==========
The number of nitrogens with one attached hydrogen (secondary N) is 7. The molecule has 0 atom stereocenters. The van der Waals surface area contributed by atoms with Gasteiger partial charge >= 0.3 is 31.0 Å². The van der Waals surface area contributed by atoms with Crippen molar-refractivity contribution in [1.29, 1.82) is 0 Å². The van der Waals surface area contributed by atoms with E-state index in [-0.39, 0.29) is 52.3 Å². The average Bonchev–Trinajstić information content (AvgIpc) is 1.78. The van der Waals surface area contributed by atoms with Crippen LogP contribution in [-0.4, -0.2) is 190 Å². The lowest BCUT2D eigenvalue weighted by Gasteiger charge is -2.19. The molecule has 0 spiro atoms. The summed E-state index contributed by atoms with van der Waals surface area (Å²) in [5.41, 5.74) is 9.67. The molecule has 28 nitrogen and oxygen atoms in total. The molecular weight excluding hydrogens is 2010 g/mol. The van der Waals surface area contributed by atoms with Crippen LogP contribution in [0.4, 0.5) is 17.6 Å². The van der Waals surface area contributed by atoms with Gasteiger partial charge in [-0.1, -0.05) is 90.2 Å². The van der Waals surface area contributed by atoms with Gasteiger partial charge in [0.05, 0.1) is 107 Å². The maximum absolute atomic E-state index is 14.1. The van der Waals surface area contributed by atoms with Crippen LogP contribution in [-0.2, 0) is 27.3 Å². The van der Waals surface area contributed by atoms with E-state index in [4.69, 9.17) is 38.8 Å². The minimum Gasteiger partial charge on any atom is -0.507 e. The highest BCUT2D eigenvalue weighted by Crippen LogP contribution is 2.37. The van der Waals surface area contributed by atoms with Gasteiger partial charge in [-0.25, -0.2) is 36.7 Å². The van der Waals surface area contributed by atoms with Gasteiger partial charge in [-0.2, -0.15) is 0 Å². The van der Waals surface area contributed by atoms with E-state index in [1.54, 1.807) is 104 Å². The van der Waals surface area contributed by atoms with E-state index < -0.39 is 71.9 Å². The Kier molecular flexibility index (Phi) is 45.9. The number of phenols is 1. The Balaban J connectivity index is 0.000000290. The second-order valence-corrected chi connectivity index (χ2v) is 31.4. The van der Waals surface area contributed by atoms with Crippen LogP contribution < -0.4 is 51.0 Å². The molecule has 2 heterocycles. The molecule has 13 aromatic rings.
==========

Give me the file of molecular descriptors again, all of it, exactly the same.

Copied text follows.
The number of nitrogens with one attached hydrogen (secondary N) is 7. The molecule has 0 atom stereocenters. The van der Waals surface area contributed by atoms with Gasteiger partial charge >= 0.3 is 31.0 Å². The van der Waals surface area contributed by atoms with Crippen molar-refractivity contribution in [1.29, 1.82) is 0 Å². The van der Waals surface area contributed by atoms with E-state index in [-0.39, 0.29) is 52.3 Å². The average Bonchev–Trinajstić information content (AvgIpc) is 1.78. The van der Waals surface area contributed by atoms with Crippen LogP contribution in [-0.4, -0.2) is 190 Å². The lowest BCUT2D eigenvalue weighted by Gasteiger charge is -2.19. The molecule has 0 spiro atoms. The summed E-state index contributed by atoms with van der Waals surface area (Å²) in [5.41, 5.74) is 9.67. The molecule has 28 nitrogen and oxygen atoms in total. The molecular weight excluding hydrogens is 2010 g/mol. The van der Waals surface area contributed by atoms with Crippen LogP contribution in [0.4, 0.5) is 17.6 Å². The van der Waals surface area contributed by atoms with Gasteiger partial charge in [-0.1, -0.05) is 90.2 Å². The van der Waals surface area contributed by atoms with Gasteiger partial charge in [0.05, 0.1) is 107 Å². The maximum absolute atomic E-state index is 14.1. The van der Waals surface area contributed by atoms with Crippen LogP contribution in [-0.2, 0) is 27.3 Å². The van der Waals surface area contributed by atoms with E-state index in [4.69, 9.17) is 38.8 Å². The minimum Gasteiger partial charge on any atom is -0.507 e. The highest BCUT2D eigenvalue weighted by Crippen LogP contribution is 2.37. The van der Waals surface area contributed by atoms with Gasteiger partial charge in [-0.25, -0.2) is 36.7 Å². The van der Waals surface area contributed by atoms with Gasteiger partial charge in [-0.2, -0.15) is 0 Å². The van der Waals surface area contributed by atoms with E-state index in [1.54, 1.807) is 104 Å². The van der Waals surface area contributed by atoms with E-state index < -0.39 is 71.9 Å². The Kier molecular flexibility index (Phi) is 45.9. The number of phenols is 1. The Balaban J connectivity index is 0.000000290. The second-order valence-corrected chi connectivity index (χ2v) is 31.4. The van der Waals surface area contributed by atoms with Crippen LogP contribution < -0.4 is 51.0 Å². The molecule has 2 heterocycles. The molecule has 13 aromatic rings.